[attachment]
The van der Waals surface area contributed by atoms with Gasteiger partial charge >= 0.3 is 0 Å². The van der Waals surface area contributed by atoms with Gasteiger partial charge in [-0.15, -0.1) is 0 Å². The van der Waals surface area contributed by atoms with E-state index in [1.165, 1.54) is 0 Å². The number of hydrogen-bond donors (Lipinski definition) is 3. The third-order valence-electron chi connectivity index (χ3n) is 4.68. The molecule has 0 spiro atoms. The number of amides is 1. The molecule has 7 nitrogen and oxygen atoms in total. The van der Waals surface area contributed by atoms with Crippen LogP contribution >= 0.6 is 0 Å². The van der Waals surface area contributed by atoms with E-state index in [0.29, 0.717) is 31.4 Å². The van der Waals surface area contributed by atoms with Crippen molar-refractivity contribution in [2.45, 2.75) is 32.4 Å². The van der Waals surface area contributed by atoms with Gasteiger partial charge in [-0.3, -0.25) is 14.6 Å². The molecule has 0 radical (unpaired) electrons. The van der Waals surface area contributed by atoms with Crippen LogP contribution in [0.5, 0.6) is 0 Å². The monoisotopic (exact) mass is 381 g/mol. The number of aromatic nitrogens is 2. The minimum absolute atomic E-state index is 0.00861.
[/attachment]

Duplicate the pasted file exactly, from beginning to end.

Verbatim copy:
The van der Waals surface area contributed by atoms with Gasteiger partial charge >= 0.3 is 0 Å². The van der Waals surface area contributed by atoms with Gasteiger partial charge in [-0.15, -0.1) is 0 Å². The van der Waals surface area contributed by atoms with E-state index in [1.165, 1.54) is 0 Å². The number of hydrogen-bond donors (Lipinski definition) is 3. The third-order valence-electron chi connectivity index (χ3n) is 4.68. The molecule has 0 spiro atoms. The number of amides is 1. The molecule has 7 nitrogen and oxygen atoms in total. The van der Waals surface area contributed by atoms with Crippen LogP contribution >= 0.6 is 0 Å². The van der Waals surface area contributed by atoms with E-state index in [0.29, 0.717) is 31.4 Å². The van der Waals surface area contributed by atoms with Crippen molar-refractivity contribution in [2.45, 2.75) is 32.4 Å². The van der Waals surface area contributed by atoms with Gasteiger partial charge in [-0.3, -0.25) is 14.6 Å². The molecule has 0 radical (unpaired) electrons. The van der Waals surface area contributed by atoms with Crippen LogP contribution in [0.5, 0.6) is 0 Å². The monoisotopic (exact) mass is 381 g/mol. The number of aromatic nitrogens is 2. The minimum absolute atomic E-state index is 0.00861.